A powerful storm visible in satellite images has dramatically changed the state's seasonal snowpack totals, according to today's monthly survey -- but it still leaves California's water supplies well below normal.
The Sierra Nevada's biggest storm of the year attracted (and threatened) skiiers and closed some roads; Squaw Valley and Alpine Meadows reported 7 feet of snow this weekend. The storm also delayed state scientists' monthly trek out to Phillips Station, just off highway 50 near Echo Summit. This is just one spot in the California Cooperative Snow Survey (CCSS) managed by the Department of Water Resources (DWR).
On Monday, survey chief, Frank Gehrke, found 41.5 inches of snow at the site, with a water content of just over nine inches. That's more than triple what the site held a week earlier.
"It's an encouraging start to March, but we've got a long way to go," Gehrke said.
Measurements from the larger network of stations comprising the CCSS find the state’s snowpack at around 37% of normal for this time of year. That's a potential problem since the frozen reservoir of water in California's snowpack has, in the past, provided around a third of the state’s supplies.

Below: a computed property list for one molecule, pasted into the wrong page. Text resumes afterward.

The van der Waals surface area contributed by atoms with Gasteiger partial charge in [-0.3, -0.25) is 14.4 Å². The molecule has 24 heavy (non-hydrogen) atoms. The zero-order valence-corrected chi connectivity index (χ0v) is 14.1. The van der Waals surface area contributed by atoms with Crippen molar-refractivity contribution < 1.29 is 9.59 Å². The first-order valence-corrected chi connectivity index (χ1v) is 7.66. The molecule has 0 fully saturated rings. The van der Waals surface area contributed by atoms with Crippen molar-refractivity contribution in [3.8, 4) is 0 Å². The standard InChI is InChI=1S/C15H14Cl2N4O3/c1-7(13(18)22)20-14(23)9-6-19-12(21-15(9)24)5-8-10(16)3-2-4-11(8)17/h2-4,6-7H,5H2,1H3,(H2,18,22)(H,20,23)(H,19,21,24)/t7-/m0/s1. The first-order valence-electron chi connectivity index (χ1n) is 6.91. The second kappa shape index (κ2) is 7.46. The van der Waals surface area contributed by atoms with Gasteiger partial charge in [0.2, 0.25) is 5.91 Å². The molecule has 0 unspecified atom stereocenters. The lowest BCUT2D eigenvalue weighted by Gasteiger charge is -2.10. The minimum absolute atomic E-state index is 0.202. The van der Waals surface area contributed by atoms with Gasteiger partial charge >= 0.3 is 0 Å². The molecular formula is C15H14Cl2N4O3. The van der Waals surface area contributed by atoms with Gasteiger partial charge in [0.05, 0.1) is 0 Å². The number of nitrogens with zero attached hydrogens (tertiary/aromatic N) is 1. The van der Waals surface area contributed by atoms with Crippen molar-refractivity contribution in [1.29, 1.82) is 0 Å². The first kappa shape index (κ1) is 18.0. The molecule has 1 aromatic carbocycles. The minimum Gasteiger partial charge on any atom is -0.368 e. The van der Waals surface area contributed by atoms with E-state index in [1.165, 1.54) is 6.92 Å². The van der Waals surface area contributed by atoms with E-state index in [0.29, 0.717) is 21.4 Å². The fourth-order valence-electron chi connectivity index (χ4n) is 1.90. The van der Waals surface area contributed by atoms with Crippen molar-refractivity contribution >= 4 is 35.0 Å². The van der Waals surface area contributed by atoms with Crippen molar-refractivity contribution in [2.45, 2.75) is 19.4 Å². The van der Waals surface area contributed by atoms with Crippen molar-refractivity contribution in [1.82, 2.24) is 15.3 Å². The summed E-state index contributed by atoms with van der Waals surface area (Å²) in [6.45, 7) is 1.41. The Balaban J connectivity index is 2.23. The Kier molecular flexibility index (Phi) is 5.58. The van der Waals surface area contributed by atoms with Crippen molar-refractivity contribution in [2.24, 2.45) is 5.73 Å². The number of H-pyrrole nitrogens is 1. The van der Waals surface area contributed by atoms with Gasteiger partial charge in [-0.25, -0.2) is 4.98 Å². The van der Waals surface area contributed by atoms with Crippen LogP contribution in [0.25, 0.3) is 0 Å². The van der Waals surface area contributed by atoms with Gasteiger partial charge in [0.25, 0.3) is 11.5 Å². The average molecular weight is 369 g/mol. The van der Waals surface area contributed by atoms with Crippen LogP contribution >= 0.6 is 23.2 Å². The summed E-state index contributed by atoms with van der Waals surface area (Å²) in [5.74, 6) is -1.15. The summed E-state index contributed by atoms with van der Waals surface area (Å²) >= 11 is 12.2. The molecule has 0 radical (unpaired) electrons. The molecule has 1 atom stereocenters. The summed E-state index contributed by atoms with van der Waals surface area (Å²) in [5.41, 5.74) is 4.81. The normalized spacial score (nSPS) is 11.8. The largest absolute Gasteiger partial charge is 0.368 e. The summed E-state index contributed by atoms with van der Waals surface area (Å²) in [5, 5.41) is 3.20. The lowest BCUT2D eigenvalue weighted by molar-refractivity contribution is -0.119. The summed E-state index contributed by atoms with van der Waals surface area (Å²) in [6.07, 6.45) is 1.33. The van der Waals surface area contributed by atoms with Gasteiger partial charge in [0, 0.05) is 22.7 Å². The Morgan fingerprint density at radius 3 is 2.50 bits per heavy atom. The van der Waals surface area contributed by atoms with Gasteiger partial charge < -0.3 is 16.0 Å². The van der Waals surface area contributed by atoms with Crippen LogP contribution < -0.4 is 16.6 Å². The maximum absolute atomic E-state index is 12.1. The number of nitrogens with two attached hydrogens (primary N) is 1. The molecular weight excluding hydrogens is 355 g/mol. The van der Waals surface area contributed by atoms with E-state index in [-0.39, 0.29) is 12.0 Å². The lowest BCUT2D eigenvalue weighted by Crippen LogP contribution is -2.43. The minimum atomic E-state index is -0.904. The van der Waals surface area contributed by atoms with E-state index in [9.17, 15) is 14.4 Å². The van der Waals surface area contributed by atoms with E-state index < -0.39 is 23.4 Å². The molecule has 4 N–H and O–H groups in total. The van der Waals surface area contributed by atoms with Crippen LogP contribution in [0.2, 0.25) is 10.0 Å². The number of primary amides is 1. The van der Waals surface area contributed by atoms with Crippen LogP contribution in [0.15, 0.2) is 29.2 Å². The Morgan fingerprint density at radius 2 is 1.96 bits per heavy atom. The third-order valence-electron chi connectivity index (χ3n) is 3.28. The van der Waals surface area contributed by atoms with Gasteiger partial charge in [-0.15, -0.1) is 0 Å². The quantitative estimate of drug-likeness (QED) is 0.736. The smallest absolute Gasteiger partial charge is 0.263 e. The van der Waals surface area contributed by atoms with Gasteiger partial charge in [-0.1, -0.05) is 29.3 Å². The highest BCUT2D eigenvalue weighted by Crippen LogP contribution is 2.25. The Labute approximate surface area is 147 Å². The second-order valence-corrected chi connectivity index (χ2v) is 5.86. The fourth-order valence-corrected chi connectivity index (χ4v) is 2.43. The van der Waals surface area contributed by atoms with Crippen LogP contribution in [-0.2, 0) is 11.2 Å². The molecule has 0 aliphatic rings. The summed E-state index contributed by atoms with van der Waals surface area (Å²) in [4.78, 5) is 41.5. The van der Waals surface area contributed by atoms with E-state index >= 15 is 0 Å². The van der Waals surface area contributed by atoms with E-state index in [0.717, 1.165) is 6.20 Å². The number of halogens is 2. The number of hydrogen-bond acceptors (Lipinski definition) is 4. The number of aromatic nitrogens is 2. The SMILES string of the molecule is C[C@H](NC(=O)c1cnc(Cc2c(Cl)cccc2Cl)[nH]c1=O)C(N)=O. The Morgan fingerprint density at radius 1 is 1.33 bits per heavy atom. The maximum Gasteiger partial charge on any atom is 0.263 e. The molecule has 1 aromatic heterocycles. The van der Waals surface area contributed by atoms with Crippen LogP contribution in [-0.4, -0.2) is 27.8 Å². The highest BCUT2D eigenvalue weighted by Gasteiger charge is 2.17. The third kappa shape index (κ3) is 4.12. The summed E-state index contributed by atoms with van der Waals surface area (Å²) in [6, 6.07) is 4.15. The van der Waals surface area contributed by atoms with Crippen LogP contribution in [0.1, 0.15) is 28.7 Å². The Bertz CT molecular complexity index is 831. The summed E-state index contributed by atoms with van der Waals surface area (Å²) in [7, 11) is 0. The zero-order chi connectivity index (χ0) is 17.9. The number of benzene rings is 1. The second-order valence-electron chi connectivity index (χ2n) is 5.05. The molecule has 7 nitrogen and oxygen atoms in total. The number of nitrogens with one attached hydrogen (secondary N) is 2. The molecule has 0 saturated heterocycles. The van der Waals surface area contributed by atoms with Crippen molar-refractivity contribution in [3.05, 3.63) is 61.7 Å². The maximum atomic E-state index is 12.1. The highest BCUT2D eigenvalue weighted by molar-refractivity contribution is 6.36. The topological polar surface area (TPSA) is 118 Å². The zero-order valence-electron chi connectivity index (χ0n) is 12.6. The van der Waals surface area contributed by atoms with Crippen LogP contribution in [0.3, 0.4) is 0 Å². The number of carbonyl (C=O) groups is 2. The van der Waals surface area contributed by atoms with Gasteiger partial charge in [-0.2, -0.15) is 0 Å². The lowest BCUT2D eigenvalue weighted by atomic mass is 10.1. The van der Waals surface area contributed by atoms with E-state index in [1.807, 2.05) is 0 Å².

"It would take two more of the sort of storms we just went through" to approach normal snowpack by April 1, Gehrke said.
California officials ended the state declaration of drought in 2017, buoyed by last year’s near-record winter rains. But paltry winter precipitation has returned nearly half the state to drought again, according to the U.S. Drought Monitor.
So much snow dumped in the last few days that the Sierra Avalanche Center is warning of considerable risk. And recent rainstorms have filled reservoirs to capacity or close to it even in overdry Southern California. Those conditions have helped stave off a return to declared drought in California.
UCLA climatologist Dan Swain points out that changing climatic conditions may force change in policy considerations, too. Historically, California has swung between lean water years and fat ones, between warm years and cold. However, he says, “we’re definitely drifting in a certain temperature right now, which is warmer.”
What that means, Swain says, is that California is likely to see two conditions thought to be contradictory: more rain years as well as more severe and prolonged droughts.
"These systems that we have in place right now were designed for a particular climate that no longer exists," Swain says, "and will be even further from the climate we’re likely to have just a couple of decades from now,."
DWR's Gehrke says the survey offers a simpler and immediate lesson: "Watch how you use water."